After the harvest and while still on the cob, corn is placed in the crib either with or without the husk. The typical corn crib has slats in its walls to allow air to circulate through the corn, both allowing it to dry initially and helping it stay dry. The slats expose the corn to pests, so corn cribs are elevated beyond the reach of rodents.
Although granaries had been used around the world in many cultures who grew grain for food, corn cribs were first used by Native Americans and then quickly adopted by European settlers. Struggling European settlers often raided corn cribs for food. As a result, at least some Native groups abandoned the corn crib and buried food in caches.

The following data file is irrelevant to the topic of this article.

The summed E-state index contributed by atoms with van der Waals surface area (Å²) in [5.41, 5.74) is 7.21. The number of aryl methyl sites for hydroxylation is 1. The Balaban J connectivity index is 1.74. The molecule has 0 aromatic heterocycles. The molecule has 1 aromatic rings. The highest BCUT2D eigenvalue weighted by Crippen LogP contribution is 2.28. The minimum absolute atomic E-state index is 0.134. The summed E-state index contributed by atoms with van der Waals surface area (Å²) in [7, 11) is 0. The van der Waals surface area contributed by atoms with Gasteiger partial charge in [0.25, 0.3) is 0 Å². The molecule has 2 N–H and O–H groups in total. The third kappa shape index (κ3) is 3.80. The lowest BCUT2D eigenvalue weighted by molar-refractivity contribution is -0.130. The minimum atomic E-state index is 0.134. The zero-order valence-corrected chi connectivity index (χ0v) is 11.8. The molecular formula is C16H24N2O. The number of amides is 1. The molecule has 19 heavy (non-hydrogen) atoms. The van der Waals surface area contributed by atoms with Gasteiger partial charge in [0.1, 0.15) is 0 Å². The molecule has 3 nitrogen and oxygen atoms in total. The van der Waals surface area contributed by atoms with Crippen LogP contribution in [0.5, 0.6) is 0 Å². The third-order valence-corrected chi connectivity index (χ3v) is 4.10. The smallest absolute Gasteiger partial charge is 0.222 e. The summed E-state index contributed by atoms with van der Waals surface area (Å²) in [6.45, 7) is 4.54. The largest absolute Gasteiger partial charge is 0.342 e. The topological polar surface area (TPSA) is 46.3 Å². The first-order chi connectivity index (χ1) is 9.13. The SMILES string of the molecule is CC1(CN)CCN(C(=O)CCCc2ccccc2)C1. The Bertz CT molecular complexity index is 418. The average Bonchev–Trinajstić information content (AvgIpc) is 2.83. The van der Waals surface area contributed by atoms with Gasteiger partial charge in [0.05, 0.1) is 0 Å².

Corn crib designs vary greatly. They were originally made of wood, but other materials such as concrete have also been used. The basic corn crib consists of a roofed bin elevated on posts. Another typical early American design has walls slanted outward. Most of the larger designs have an open space in the middle for accessing corn and promoting airflow. In larger designs, this space was often used to store wagons. By the early 20th century, the
term "corn crib" was applied to large barns that contained many individual bins of corn. Today a typical corn crib on many farms is a cylindrical cage of galvanized wire fencing covered by a metal roof formed of corrugated galvanised iron.
- Corn-house def. 2. Oxford English Dictionary, 2nd ed.
- Zimmer, George Frederick (1911). Encyclopædia Britannica. Vol. 12 (11th ed.). Cambridge University Press. pp. 336–341. . In Chisholm, Hugh (ed.).
- Bruce E. Johansen, ed., The Encyclopedia of Native American Economic History. Westport, CT: Greenwood Press, 1999. 125. Print.
- Indiana Department of Natural Resources
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